The Haas School of Business at the University of California at Berkeley will welcome 18 entrepreneurial teams from around the world this week, there to compete for $55,000 in prizes as part of the Global Social Venture Competition (GSVC).
The GSVC global finals, taking place April 9th through 11th, will showcase a range of innovative business ideas designed to generate positive social impact. This year’s teams are presenting concepts ranging from celebrity-sponsored nonprofit fundraising to salinity sensors for small-plot shrimp.
Now in its 15th year, GSVC – which was founded by Berkeley Haas MBA students – has awarded more than $500,000 to emerging social ventures. To celebrate GSVC’s anniversary this year, several competition alumni will give presentations as part of a conference to coincide with the public finals on April 11th.
Keynote speakers will include Kirsten Saenz Tobey, MBA ’06, founder and chief impact officer of 2007 GSVC winner Revolution Foods, Priya Haji, MBA ’03, co-founder and CEO of SaveUp and co-founder of GSVC 2005 winner World of Good, and Carlos Orellana, MBA/MPH ’10, founder and CEO of salaUno.
“For the last 15 years, the GSVC has empowered entrepreneurs to launch sustainable ventures that are improving the health of ecosystems and communities from Berkeley to Burkina Faso,” GSVC Co-chair Ali Kelley, MBA ’15, said in a statement. “As students, we are encouraged to apply business skills to effect positive, real-world change. Social impact is ingrained in Haas culture.”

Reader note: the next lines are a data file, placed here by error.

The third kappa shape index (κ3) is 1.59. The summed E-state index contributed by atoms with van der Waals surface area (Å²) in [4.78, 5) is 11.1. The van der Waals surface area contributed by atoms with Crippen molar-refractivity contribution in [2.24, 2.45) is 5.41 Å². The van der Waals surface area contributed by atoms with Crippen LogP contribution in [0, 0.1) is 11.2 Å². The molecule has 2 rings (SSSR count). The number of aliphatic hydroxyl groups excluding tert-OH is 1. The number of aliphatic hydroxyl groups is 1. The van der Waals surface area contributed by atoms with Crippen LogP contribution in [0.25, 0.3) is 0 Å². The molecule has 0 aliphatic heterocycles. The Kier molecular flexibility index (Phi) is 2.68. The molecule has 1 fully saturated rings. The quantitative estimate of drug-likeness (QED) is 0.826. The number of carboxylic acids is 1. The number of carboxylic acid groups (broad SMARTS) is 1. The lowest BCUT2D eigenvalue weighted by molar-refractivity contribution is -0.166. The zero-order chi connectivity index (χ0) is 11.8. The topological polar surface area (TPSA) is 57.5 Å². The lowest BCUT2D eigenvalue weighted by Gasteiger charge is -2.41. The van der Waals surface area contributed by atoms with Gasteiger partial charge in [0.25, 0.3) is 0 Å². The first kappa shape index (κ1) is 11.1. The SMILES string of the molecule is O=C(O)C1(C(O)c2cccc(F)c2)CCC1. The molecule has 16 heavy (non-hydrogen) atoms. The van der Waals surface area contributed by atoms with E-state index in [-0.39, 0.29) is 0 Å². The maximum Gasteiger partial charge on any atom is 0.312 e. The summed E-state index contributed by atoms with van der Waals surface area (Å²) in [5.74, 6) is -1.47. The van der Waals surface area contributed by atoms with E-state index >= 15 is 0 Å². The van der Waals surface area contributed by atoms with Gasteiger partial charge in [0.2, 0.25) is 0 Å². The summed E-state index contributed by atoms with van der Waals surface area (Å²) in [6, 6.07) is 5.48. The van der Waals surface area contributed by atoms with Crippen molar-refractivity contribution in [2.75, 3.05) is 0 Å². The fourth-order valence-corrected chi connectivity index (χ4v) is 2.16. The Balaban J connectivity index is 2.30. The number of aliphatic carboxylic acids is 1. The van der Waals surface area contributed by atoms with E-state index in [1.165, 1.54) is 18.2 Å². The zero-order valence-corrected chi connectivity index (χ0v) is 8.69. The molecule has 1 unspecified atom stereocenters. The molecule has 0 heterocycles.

There were 500 team entries from 44 different countries for this year’s competition. Teams are drawn from a global network of 14 partner schools and outreach organizations, including two newly added Latin American schools: Universidad de los Andes, Colombia and the Pontifical Catholic University of Chile.
The global finals held each spring at Haas are comprised of two winning teams from each of several regional semifinals. The finals consist of two rounds. During the private first round on April 10th, the 18 finalist teams will present to a panel of judges, which will select six to eight teams to compete the next day for cash prizes at the public global final.
In addition to the $25,000 grand prize, $15,000 second prize, and $7,500 third prize, finalists on the second day are also in the running for a $1,500 People’s Choice Award, decided by audience votes, as well as a $1,000 Quick Pitch Award, also determined by audience votes. This year’s competition also features a $5,000 award sponsored by Intel for the best technology solution.
Finalist teams also get to take part in a GSVC boot camp on April 9th. Now in its second year, the boot camp provides workshops and educational training.